As we roll along towards tomorrow’s social-media-focused reveal of the 2011 Explorer, I thought we’d take one last time to discuss the old trucks and their general merits. It’s possible to argue that the Explorer has provided quality transport for millions of American families; it’s also possible to cast the vehicle in the role of villain, with its victims being those same families, the environment, and the shape of the American auto market.
I’ll make both arguments below, and then I’d like to hear your opinion.
Pro: When the Explorer debuted, CAFE regulations and changing perceptions had all but killed-off the family station wagon. The last all-new family-sized RWD American wagons debuted from Ford and General Motors in 1978, twelve full years before the Explorer’s arrival.
The price, performance, available four-wheel-drive, and interior space suited customers exceptionally well, and even if 95% of potential customers would have been better-served by a modern RWD station wagon, there simply wasn’t one to be had at a reasonable price.
As pointed out in the TTAC comments, the Explorer has always had a decent overall safety record, and the 2002-forward model has been much better than average in this regard. It’s an all-purpose vehicle, giving families the ability to tow, haul, and make through nearly any weather conditions. Until the arrival of the crossovers, it was the most “real-world” of the SUVs, with a focus on over-the-road competence instead of imaginary off-road heroics.
It’s a good truck.
Con: The Ford Explorer is the vehicle that took Americans out of family sedans and wagons, putting them in a heavy, fuel-sucking, rollover-prone, unsafe pickup truck with a cap on it. It’s been a scam from Day One, earning Ford billions of dollars and dodging both CAFE and safety regulations thanks to its truck roots.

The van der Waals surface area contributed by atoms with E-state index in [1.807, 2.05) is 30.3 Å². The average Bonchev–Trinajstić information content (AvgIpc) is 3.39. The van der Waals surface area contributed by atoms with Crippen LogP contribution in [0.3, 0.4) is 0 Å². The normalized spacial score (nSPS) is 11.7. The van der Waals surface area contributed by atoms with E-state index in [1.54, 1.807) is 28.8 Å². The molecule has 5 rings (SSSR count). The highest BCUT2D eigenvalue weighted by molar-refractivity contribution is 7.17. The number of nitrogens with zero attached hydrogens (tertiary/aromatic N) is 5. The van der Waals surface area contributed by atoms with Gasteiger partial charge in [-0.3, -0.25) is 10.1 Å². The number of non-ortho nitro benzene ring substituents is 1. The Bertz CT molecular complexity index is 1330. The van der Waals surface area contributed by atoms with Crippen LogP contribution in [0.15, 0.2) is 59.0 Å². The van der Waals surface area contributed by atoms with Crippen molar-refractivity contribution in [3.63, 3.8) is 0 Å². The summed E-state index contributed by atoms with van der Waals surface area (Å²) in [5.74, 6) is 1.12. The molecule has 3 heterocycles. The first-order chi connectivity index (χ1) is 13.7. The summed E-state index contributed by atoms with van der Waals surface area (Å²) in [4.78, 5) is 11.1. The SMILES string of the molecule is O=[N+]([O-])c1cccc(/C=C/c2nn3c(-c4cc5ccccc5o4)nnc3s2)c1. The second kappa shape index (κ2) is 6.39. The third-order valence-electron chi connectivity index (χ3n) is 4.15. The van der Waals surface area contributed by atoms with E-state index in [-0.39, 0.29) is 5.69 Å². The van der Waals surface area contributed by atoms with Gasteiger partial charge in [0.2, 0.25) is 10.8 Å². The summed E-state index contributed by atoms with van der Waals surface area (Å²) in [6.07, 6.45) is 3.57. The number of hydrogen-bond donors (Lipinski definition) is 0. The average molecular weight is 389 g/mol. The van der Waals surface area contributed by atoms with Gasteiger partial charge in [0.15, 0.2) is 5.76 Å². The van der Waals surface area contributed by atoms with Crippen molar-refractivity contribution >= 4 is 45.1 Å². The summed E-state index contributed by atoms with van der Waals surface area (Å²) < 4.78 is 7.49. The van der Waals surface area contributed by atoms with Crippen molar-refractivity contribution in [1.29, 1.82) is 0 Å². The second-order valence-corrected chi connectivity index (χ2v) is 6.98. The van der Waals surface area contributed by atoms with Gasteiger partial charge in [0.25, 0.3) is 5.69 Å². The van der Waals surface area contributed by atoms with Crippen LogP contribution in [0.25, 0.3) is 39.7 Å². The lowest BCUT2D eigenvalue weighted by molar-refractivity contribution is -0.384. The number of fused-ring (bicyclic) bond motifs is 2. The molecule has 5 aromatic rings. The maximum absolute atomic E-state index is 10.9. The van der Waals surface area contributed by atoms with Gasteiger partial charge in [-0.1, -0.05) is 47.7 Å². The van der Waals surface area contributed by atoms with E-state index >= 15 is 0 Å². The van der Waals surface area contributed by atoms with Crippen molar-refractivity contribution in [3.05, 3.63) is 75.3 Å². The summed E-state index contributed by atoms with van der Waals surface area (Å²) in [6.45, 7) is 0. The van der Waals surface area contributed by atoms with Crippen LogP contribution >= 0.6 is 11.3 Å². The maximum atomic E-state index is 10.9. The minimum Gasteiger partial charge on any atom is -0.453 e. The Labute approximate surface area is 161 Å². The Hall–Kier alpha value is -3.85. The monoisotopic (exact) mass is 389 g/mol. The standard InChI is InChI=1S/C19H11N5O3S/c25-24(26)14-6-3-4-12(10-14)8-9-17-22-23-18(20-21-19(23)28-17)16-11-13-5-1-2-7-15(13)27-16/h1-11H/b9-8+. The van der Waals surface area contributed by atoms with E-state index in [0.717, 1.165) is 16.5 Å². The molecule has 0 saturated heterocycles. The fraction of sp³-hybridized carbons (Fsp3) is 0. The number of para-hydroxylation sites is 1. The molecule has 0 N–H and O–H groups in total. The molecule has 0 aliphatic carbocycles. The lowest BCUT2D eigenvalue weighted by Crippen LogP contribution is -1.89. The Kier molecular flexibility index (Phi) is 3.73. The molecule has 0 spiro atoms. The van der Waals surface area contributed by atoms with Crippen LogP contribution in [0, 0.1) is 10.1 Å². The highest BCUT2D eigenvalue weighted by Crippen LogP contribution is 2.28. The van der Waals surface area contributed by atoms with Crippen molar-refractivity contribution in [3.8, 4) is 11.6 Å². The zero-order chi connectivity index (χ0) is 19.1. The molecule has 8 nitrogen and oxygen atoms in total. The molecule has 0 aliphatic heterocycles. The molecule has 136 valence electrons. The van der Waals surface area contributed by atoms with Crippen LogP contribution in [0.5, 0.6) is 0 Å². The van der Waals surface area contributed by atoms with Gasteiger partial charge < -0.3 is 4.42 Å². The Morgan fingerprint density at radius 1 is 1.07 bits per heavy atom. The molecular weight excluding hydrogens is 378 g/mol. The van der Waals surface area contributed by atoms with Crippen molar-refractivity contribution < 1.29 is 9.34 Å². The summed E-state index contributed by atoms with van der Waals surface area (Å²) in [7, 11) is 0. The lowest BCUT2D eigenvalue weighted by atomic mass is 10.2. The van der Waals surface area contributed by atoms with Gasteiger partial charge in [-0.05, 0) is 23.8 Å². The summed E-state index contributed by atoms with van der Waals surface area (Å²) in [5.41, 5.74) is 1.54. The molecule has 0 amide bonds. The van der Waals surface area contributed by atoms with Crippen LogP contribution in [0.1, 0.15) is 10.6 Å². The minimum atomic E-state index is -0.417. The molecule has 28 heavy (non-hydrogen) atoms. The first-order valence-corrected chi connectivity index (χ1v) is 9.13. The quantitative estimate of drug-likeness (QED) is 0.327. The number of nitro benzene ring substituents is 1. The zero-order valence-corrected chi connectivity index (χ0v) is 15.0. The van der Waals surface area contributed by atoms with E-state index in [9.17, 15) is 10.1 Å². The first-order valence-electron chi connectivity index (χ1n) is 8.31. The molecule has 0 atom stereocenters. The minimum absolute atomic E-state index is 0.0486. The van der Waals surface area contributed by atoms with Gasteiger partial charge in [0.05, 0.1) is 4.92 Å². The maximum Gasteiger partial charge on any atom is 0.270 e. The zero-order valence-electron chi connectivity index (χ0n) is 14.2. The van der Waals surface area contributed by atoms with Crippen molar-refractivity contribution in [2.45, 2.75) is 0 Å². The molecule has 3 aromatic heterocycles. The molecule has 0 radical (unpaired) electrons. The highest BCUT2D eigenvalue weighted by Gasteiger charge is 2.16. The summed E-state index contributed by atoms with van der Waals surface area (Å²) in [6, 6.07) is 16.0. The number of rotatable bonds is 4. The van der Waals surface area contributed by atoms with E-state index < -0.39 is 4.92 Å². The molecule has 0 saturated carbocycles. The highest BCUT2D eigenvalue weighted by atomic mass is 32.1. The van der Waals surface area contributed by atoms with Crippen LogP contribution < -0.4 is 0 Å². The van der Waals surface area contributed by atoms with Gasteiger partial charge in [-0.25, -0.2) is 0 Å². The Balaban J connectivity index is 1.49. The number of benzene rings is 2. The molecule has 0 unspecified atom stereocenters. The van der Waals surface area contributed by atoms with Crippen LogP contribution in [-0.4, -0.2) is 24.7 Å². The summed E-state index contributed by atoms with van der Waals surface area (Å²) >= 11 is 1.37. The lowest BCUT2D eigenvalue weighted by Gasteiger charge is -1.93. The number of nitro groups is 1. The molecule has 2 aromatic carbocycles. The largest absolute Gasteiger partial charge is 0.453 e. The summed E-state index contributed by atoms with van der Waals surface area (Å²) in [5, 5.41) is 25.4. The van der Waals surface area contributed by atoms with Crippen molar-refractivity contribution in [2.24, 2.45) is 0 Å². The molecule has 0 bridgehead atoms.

The vast majority of Explorer purchasers bought too much truck, paid too much, and received too little. The fuel consumption differences between an Explorer and a Taurus wagon, multiplied by the millions of units sold, amount to a staggering waste of the planet’s resources.
The Explorer was a bad product that drove good product out of the marketplace. It encouraged automakers to sell more converted pickups and was directly responsible for such abominations as the four-door S-10 Blazer and TrailBlazer. The sales volume of the Explorer effectively killed-off Taurus development, most notably Taurus wagon development, depriving hundreds of thousands of families of safer, more economical, and more reasonable transportation.
The Explorer helped teach America to get back in two-ton vehicles that got 14 miles per gallon, just when Toyota and Honda had taught them to get out of those vehicles. And some of them died for the privilege of riding “high and mighty” above their neighbors.
It’s a national disgrace.
I won’t say how I personally feel about the old Explorer. I’m also prohibited from talking about the new Explorer, but suffice it to say that I feel the new vehicle helps address both viewpoints above. Until you can see it, though, let’s talk about the old ones…